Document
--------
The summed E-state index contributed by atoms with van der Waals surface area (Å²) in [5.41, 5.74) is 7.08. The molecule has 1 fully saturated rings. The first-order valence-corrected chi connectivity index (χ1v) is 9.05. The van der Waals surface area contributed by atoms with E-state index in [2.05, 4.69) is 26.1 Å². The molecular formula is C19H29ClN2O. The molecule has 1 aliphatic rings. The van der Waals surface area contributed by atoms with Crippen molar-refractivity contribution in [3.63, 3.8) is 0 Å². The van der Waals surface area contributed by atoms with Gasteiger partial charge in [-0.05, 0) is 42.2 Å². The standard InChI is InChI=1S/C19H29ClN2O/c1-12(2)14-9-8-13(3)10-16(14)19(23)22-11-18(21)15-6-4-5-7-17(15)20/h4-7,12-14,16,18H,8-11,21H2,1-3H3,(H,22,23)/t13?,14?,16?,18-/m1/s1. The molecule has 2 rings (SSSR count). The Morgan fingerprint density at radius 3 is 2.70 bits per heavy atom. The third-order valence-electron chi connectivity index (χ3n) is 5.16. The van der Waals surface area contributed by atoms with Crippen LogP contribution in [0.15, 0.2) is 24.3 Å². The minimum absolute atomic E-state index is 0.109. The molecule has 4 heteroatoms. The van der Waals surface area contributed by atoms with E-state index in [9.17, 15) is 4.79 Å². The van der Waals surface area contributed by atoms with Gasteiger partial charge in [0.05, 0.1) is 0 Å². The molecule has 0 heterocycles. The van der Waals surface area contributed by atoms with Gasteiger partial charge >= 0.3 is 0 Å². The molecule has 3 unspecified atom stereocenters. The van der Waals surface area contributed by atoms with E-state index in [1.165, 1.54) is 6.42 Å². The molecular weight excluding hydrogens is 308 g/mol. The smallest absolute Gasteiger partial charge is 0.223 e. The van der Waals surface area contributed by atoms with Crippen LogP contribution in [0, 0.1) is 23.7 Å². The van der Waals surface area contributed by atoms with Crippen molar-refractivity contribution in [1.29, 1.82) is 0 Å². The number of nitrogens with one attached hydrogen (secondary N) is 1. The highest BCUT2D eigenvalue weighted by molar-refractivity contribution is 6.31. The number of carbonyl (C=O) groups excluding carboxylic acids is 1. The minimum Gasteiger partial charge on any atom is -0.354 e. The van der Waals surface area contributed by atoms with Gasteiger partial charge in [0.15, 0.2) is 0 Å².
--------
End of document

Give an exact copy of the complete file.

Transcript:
The summed E-state index contributed by atoms with van der Waals surface area (Å²) in [5.41, 5.74) is 7.08. The molecule has 1 fully saturated rings. The first-order valence-corrected chi connectivity index (χ1v) is 9.05. The van der Waals surface area contributed by atoms with E-state index in [2.05, 4.69) is 26.1 Å². The molecular formula is C19H29ClN2O. The molecule has 1 aliphatic rings. The van der Waals surface area contributed by atoms with Crippen molar-refractivity contribution in [3.63, 3.8) is 0 Å². The van der Waals surface area contributed by atoms with Gasteiger partial charge in [-0.05, 0) is 42.2 Å². The standard InChI is InChI=1S/C19H29ClN2O/c1-12(2)14-9-8-13(3)10-16(14)19(23)22-11-18(21)15-6-4-5-7-17(15)20/h4-7,12-14,16,18H,8-11,21H2,1-3H3,(H,22,23)/t13?,14?,16?,18-/m1/s1. The molecule has 2 rings (SSSR count). The Morgan fingerprint density at radius 3 is 2.70 bits per heavy atom. The third-order valence-electron chi connectivity index (χ3n) is 5.16. The van der Waals surface area contributed by atoms with Crippen LogP contribution in [0.15, 0.2) is 24.3 Å². The minimum absolute atomic E-state index is 0.109. The molecule has 4 heteroatoms. The van der Waals surface area contributed by atoms with E-state index in [9.17, 15) is 4.79 Å². The van der Waals surface area contributed by atoms with Gasteiger partial charge in [0.05, 0.1) is 0 Å². The molecule has 0 heterocycles. The van der Waals surface area contributed by atoms with Gasteiger partial charge >= 0.3 is 0 Å². The molecule has 3 unspecified atom stereocenters. The van der Waals surface area contributed by atoms with E-state index in [1.165, 1.54) is 6.42 Å². The molecular weight excluding hydrogens is 308 g/mol. The smallest absolute Gasteiger partial charge is 0.223 e. The van der Waals surface area contributed by atoms with Crippen LogP contribution in [0, 0.1) is 23.7 Å². The van der Waals surface area contributed by atoms with Crippen molar-refractivity contribution in [1.29, 1.82) is 0 Å². The number of nitrogens with one attached hydrogen (secondary N) is 1. The highest BCUT2D eigenvalue weighted by molar-refractivity contribution is 6.31. The number of carbonyl (C=O) groups excluding carboxylic acids is 1. The minimum Gasteiger partial charge on any atom is -0.354 e. The van der Waals surface area contributed by atoms with Gasteiger partial charge in [0.15, 0.2) is 0 Å².